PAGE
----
Tuesday, May 17, 2016

Breaking Up is Hard to Do

Tuesday was my last “date” with my oncologist. 

Ever since I had heard he was leaving to practice in Florida, I had been trying to compile a list of reasons he shouldn’t go. All I had so far was 1. It’s too humid down there and he’ll have to live with frizzy hair and 2. The most insane news stories come out of Florida. Did he really want to be a part of that? (No offense, Florida.)

Dr. Asim Aijaz’s practice has always been insanely busy, something I chalked up to him being an awesome oncologist. Every time I left his office, I felt like my concerns had been heard, and I knew exactly why treatment was proceeding the way it was. I never doubted the path I was taking. Yes, the wait to see him could be interminable, but that’s because he took his time with you. Funny thing, I never heard other patients complain; they knew that they, too, would get his undivided attention when their names were called.

But the typically buzzing office is quiet today. In preparation for his departure, Dr. Aijaz has stopped adding patients to his calendar. My butt never touches a waiting room chair as I’m sent straight into the back office for my blood work. As the nurse is trying to find a functioning vein in my battered circulatory system, I spot the good doctor walking quietly down the hall.

“You! I’m going to have words with you,” I say sternly, pointing a bony finger at him. He pretends to duck into an exam room. “You’re lucky I’m getting my veins prodded right now!” I yell.

Something tells me my oncologist will have no shortage
 of interesting patients in Florida.
After I’m patched up from three attempts to get blood, and I've lied my way out of getting weighed ("I weighed myself not that long ago and here is the weight I wish I was"), I make my way down to the exam room to wait for the doctor. Finally he appears. “You,” I say again and trail off. I had been prepared to chastise him for breaking up with me. How could he do this? I’m young and need many more years of follow-up. I hate change.

He perches himself on the end of the exam table, and I’m reminded of the first time I met him in December 2013. “I know a lot about you,” he had said then, leaning against the exam table. He had studied my chart, my lab results and everything else in my folder, which at that point was the thickness of “The Grapes of Wrath” and about as equally depressing. He knew me, and he knew what course of action we needed to take. He was very methodical in describing why my tumors were ugly, and why chemo would be needed to reduce my risk of recurrence.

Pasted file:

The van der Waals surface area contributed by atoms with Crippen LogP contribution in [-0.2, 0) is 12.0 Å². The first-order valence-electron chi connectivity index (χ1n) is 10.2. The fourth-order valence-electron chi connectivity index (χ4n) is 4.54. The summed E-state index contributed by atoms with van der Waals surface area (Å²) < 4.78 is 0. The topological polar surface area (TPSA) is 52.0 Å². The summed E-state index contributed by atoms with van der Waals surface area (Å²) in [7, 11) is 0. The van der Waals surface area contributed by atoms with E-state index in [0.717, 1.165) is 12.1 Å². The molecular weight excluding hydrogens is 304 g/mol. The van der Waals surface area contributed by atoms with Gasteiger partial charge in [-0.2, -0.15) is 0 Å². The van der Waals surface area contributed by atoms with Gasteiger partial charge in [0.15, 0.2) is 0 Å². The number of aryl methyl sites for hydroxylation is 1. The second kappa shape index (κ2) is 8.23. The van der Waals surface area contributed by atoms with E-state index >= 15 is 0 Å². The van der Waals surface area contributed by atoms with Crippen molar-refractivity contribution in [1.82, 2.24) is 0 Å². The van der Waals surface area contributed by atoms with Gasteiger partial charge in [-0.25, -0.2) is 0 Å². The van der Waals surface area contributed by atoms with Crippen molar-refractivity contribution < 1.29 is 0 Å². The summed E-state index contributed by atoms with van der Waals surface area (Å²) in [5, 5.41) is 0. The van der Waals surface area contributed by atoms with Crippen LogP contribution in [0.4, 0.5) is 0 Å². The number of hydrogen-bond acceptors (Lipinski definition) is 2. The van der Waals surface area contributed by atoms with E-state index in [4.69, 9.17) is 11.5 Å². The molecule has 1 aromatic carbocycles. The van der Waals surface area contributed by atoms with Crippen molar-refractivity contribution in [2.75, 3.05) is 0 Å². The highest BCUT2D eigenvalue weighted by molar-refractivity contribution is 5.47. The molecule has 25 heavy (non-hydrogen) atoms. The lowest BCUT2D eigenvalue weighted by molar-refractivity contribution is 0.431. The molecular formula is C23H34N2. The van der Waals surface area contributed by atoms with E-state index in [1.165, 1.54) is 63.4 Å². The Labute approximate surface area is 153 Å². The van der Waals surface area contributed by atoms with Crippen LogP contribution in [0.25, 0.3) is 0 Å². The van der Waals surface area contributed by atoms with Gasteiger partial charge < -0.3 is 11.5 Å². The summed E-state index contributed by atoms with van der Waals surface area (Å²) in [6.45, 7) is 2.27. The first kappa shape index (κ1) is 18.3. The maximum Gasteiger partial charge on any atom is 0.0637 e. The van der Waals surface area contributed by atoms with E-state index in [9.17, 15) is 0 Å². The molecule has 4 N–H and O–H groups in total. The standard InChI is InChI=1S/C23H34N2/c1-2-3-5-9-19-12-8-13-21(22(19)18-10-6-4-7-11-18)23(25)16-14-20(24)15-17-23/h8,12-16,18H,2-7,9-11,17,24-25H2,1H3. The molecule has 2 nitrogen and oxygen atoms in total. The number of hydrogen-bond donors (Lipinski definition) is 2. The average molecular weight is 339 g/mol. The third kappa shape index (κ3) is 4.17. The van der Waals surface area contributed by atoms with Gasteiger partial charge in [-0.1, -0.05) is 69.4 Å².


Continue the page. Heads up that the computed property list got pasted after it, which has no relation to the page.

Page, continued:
He uses this same methodical manner now, to break up with me. It wasn’t me. It was him.

He carefully explains that he received a great opportunity in an Orlando health system. It's a step up in many ways. As the only oncologist in this New York office, his current workload is insane. He has kids almost the same age as mine. He’d like to spend more time with his young family, and Florida presented the best opportunity for this.

How the hell was I supposed to argue with that reasoning? Me, who wanted nothing more than to spend more time with my family? It was at this moment that I really began to think about the personal lives of those who work tirelessly to fight cancer and extend lives—the missed family dinners and the children's bedtime stories that go unread because patient appointments ran long that day.

Everyone always focuses on how much doctors make, but you know what? You couldn’t pay me enough to be a doctor. Not that I’d have that opportunity anyway. No way could my attention span see me through med school, fellowship training and whatever other hoops they make you jump through before you're allowed to look after humans. But I’m thankful for those people who do make this sacrifice, for putting in years of training to help people like me. (This includes those unsung heroes of cancer care, the oncology nurses, as well.) And kudos to the all the healthcare practitioners who are able to finally achieve a work-home balance.

I ask about what I do now. Do I stick with the practice, and his replacement, or go elsewhere? In his usual honest manner, which always gave me the sense he was looking out for me and not the business side of medicine, he advises me to go elsewhere. Did I mention I hate change? He hands me the contact information for recommended oncologists—my confirmation that I have to start all over again with another doctor.

With that, we exchange “good lucks,” and shake hands.  He’s sad, I can tell. After all, how could he possibly get lucky again and find another patient as endearingly crazy as me? Then I remember where he’s headed and I smile. Where he’s going, he won’t need luck. 


  1. I love it, as I do all of your posts, for the honesty, humor and poignant struggle we make each day with the balance between what we want and what we must do. May you find the next best person to love the kind of perfect crazy you are. - Deb H

  2. I love this. It's very heart warming and shows the human side of Dr's which a lot of people don't see. Best of luck on your new journey sister.

    1. Thank you! What an emotional toll this cancer business takes - even years after...

  3. Hi I am glad I found your post. I too was a patient of Dr. Aijaz in December of 2013 and was heartbroken when he left. I did not get the opportunity to discuss other oncologists with him and am using the same practice. I would really appreciate if you could forward me his recommendation for oncologists to me. My email address is got2dzine@aol.com. Thank you so much in advance, it will be a big relief as I don't feel comfortable with my current situation.

    1. I'm so sorry you got "broken up with," too, Andrea! Emailing you now...


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